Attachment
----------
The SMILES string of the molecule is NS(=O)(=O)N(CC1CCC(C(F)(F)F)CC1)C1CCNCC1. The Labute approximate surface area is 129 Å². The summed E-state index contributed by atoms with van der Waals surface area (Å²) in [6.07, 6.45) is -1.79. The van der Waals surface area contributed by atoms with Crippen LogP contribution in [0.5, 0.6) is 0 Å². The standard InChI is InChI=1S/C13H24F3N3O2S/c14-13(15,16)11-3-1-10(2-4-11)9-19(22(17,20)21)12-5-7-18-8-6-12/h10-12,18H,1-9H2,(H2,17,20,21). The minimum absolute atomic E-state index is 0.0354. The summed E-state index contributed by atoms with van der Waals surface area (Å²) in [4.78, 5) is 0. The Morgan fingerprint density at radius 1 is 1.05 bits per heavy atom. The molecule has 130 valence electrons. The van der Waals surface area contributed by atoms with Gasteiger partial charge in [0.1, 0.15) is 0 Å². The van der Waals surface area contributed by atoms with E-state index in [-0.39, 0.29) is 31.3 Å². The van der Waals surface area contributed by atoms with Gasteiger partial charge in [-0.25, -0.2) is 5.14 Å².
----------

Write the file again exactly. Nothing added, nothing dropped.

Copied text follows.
The SMILES string of the molecule is NS(=O)(=O)N(CC1CCC(C(F)(F)F)CC1)C1CCNCC1. The Labute approximate surface area is 129 Å². The summed E-state index contributed by atoms with van der Waals surface area (Å²) in [6.07, 6.45) is -1.79. The van der Waals surface area contributed by atoms with Crippen LogP contribution in [0.5, 0.6) is 0 Å². The standard InChI is InChI=1S/C13H24F3N3O2S/c14-13(15,16)11-3-1-10(2-4-11)9-19(22(17,20)21)12-5-7-18-8-6-12/h10-12,18H,1-9H2,(H2,17,20,21). The minimum absolute atomic E-state index is 0.0354. The summed E-state index contributed by atoms with van der Waals surface area (Å²) in [4.78, 5) is 0. The Morgan fingerprint density at radius 1 is 1.05 bits per heavy atom. The molecule has 130 valence electrons. The van der Waals surface area contributed by atoms with Gasteiger partial charge in [0.1, 0.15) is 0 Å². The van der Waals surface area contributed by atoms with E-state index in [-0.39, 0.29) is 31.3 Å². The van der Waals surface area contributed by atoms with Gasteiger partial charge in [-0.25, -0.2) is 5.14 Å².